Some tunisian myxomycetes1984In: Bulletin of the British Mycological Society, ISSN 0007-1528, Vol. 18, no 1, p. 64-65Article in journal (Refereed)
  • 26.
    Pequeno, Belen
    et al.
    Spanish Natl Res Council, Spain.
    Castano, Cristina
    Spanish Natl Res Council, Spain.
    Alvarez-Rodriguez, Manuel
    Spanish Natl Res Council, Spain.
    Boveda, Paula
    Spanish Natl Res Council, Spain.
    de la Blanca, Maria Gemma Millan
    Univ Cuenca, Ecuador.
    Toledano-Diaz, Adolfo
    Spanish Natl Res Council, Spain.
    Galarza, Diego Andres
    Univ Cuenca, Ecuador.
    Rodriguez-Martinez, Heriberto
    Linköping University, Department of Biomedical and Clinical Sciences, Division of Children's and Women's Health. Linköping University, Faculty of Medicine and Health Sciences.
    Martinez-Madrid, Belen
    Univ Complutense Madrid UCM, Spain.
    Santiago-Moreno, Julian
    Spanish Natl Res Council, Spain.
    Variation of existence and location of aquaporin 3 in relation to cryoresistance of ram spermatozoa2023In: Frontiers in Veterinary Science, E-ISSN 2297-1769, Vol. 10, article id 1167832Article in journal (Refereed)
    Abstract [en]

    Introduction and objectiveOsmotic changes during the process of freeze-thawing involve changes in the location of aquaporins (AQPs) in membrane domains of spermatozoa. Some AQPs, like aquaporin 3 (AQP3), are linked to sperm cryotolerance in the porcine species. Conspicuous individual variability exists between rams and their ejaculates, which may be classified as displaying good freezability (GFE) or poor freezability (PFE), depending on several endogenous and environmental factors. The present work aimed to examine whether differences in freezability could even involve changes in location and expression of AQP3 in ram spermatozoa. MethodsThirty ejaculates from 10 rams (three of each) were evaluated and subsequently classified as GFE (n = 13) or PFE (n = 17) through a principal component analysis (PCA) and k-means cluster analysis. Spermatozoa were examined for the presence, abundance and distribution of AQP3 by western blot and immunocytochemistry, employing a commercial rabbit polyclonal antibody (AQP3 - ab125219). Results and discussionAlthough AQP3 was found in the sperm acrosome, midpiece, principal and end piece of the tail in both fresh and after frozen-thawed samples, its highest immunolabeling was found in the mid- and principal piece. In the GFE group, the expression of AQP3 in the mid- and principal piece was greater (P < 0.05) in frozen-thawed samples than in fresh specimens while such differences were not detected in the PFE group. Sperm cryotolerance relates to changes in AQP3 expression and thus AQP3 could be used as a biomarker for cryotolerance. ConclusionA greater capacity of AQP3 localization in mid- and principal piece of the spermatozoa could be linked to an increase the osmo-adaptative capacity of ejaculates with better capacity to withstand freeze-thawing processes.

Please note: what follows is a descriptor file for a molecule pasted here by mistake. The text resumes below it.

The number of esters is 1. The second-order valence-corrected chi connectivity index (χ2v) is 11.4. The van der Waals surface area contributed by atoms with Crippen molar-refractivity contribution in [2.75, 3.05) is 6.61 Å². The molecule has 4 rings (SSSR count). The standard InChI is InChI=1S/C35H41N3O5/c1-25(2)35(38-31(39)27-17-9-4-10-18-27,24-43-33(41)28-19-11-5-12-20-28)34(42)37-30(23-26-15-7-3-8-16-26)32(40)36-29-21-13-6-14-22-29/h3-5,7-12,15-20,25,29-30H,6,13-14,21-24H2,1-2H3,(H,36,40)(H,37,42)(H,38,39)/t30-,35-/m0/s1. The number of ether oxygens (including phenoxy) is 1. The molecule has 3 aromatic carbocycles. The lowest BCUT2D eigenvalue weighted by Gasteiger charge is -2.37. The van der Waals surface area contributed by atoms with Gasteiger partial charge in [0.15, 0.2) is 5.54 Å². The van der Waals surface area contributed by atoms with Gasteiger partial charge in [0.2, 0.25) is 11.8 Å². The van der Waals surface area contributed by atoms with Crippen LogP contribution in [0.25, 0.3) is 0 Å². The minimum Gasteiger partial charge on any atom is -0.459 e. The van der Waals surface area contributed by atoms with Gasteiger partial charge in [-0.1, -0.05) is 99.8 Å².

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  • 27.
    Selçuk, Aslan
    et al.
    Uppsala, Sweden.
    Forsberg, Nils
    Trondheim, Norway.
    Hagenblad, Jenny